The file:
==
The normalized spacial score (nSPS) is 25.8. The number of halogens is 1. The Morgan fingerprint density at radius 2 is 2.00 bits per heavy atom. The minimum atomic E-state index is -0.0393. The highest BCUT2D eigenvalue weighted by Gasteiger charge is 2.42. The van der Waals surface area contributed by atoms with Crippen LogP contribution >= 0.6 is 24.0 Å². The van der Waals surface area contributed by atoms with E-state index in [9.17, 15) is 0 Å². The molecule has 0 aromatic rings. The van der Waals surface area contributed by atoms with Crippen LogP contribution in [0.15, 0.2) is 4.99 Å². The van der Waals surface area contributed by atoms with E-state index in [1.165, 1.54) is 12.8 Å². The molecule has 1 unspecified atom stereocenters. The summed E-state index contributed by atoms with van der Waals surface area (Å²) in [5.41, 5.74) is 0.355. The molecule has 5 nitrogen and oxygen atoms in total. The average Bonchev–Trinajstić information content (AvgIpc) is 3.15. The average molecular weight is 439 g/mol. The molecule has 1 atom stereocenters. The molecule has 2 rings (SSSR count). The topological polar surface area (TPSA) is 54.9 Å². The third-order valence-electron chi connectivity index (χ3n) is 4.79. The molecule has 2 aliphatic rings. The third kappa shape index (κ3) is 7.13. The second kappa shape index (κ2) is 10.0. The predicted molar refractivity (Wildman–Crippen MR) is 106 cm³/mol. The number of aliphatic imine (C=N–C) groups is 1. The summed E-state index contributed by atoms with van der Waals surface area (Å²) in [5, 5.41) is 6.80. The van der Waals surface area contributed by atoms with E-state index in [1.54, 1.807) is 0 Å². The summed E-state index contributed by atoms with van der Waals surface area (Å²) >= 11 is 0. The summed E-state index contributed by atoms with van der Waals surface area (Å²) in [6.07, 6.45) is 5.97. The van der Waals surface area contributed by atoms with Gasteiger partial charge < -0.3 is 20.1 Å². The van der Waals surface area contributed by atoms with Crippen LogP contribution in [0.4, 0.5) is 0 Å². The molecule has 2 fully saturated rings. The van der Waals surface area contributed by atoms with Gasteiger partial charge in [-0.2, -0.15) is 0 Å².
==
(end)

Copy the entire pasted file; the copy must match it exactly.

The normalized spacial score (nSPS) is 25.8. The number of halogens is 1. The Morgan fingerprint density at radius 2 is 2.00 bits per heavy atom. The minimum atomic E-state index is -0.0393. The highest BCUT2D eigenvalue weighted by Gasteiger charge is 2.42. The van der Waals surface area contributed by atoms with Crippen LogP contribution >= 0.6 is 24.0 Å². The van der Waals surface area contributed by atoms with E-state index in [9.17, 15) is 0 Å². The molecule has 0 aromatic rings. The van der Waals surface area contributed by atoms with Crippen LogP contribution in [0.15, 0.2) is 4.99 Å². The van der Waals surface area contributed by atoms with E-state index in [1.165, 1.54) is 12.8 Å². The molecule has 1 unspecified atom stereocenters. The summed E-state index contributed by atoms with van der Waals surface area (Å²) in [5.41, 5.74) is 0.355. The molecule has 5 nitrogen and oxygen atoms in total. The average Bonchev–Trinajstić information content (AvgIpc) is 3.15. The average molecular weight is 439 g/mol. The molecule has 1 atom stereocenters. The molecule has 2 rings (SSSR count). The topological polar surface area (TPSA) is 54.9 Å². The third-order valence-electron chi connectivity index (χ3n) is 4.79. The molecule has 2 aliphatic rings. The third kappa shape index (κ3) is 7.13. The second kappa shape index (κ2) is 10.0. The predicted molar refractivity (Wildman–Crippen MR) is 106 cm³/mol. The number of aliphatic imine (C=N–C) groups is 1. The summed E-state index contributed by atoms with van der Waals surface area (Å²) in [5, 5.41) is 6.80. The van der Waals surface area contributed by atoms with E-state index in [1.54, 1.807) is 0 Å². The summed E-state index contributed by atoms with van der Waals surface area (Å²) >= 11 is 0. The summed E-state index contributed by atoms with van der Waals surface area (Å²) in [6.07, 6.45) is 5.97. The van der Waals surface area contributed by atoms with Gasteiger partial charge < -0.3 is 20.1 Å². The van der Waals surface area contributed by atoms with Crippen LogP contribution in [0.4, 0.5) is 0 Å². The molecule has 2 fully saturated rings. The van der Waals surface area contributed by atoms with Gasteiger partial charge in [-0.2, -0.15) is 0 Å².